# Glowing metal: different visual spectrum? [duplicate]

recently I was working with a thermographic camera and it physical backgrounds.

As far as I understood the thermal radiation is not visible for a human eye (e.g. you can't tell if a coffee is warm or cold from looking at it [ignoring steam that is may present])

But if something gets really high temperature it starts glowing (e.g. some kind of metal).

Why can a human see this glowing? So why is a decent heat not visible while a lot heat is visible?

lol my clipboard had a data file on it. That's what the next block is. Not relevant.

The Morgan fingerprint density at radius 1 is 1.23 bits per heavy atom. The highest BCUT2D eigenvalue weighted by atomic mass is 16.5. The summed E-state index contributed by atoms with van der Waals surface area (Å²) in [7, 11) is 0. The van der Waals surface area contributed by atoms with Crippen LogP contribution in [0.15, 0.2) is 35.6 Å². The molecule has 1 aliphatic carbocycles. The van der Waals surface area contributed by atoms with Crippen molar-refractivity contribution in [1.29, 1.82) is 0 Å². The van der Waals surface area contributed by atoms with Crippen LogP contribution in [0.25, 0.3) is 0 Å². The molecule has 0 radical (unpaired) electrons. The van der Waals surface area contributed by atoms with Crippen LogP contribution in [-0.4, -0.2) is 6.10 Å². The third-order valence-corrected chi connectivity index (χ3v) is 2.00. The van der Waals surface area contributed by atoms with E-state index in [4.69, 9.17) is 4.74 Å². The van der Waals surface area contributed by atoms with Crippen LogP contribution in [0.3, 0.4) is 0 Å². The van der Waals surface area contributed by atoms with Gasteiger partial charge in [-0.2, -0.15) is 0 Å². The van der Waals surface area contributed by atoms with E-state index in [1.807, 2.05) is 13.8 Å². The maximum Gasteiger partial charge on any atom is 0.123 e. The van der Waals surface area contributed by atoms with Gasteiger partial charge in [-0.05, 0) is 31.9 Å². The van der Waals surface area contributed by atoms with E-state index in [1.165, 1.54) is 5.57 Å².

## marked as duplicate by Floris, Jon Custer, sammy gerbil, M. Enns, Emilio PisantyAug 2 '17 at 22:22

This can be explained by black body radiation. Any object of a temperature that is above $0K$ (absolute zero) radiates heat and at low temperatures such as with coffee it gives out Infra-red radiation, which is not visible to the human eye. At higher and higher temperatures the intensity of this radiation increases and the frequency of the light goes into the visible spectrum. This means it is visible to us, starting off at around $798K$, the Draper point, where it will glow a dull red. Although this isn't a black body, it is a good approximation of it.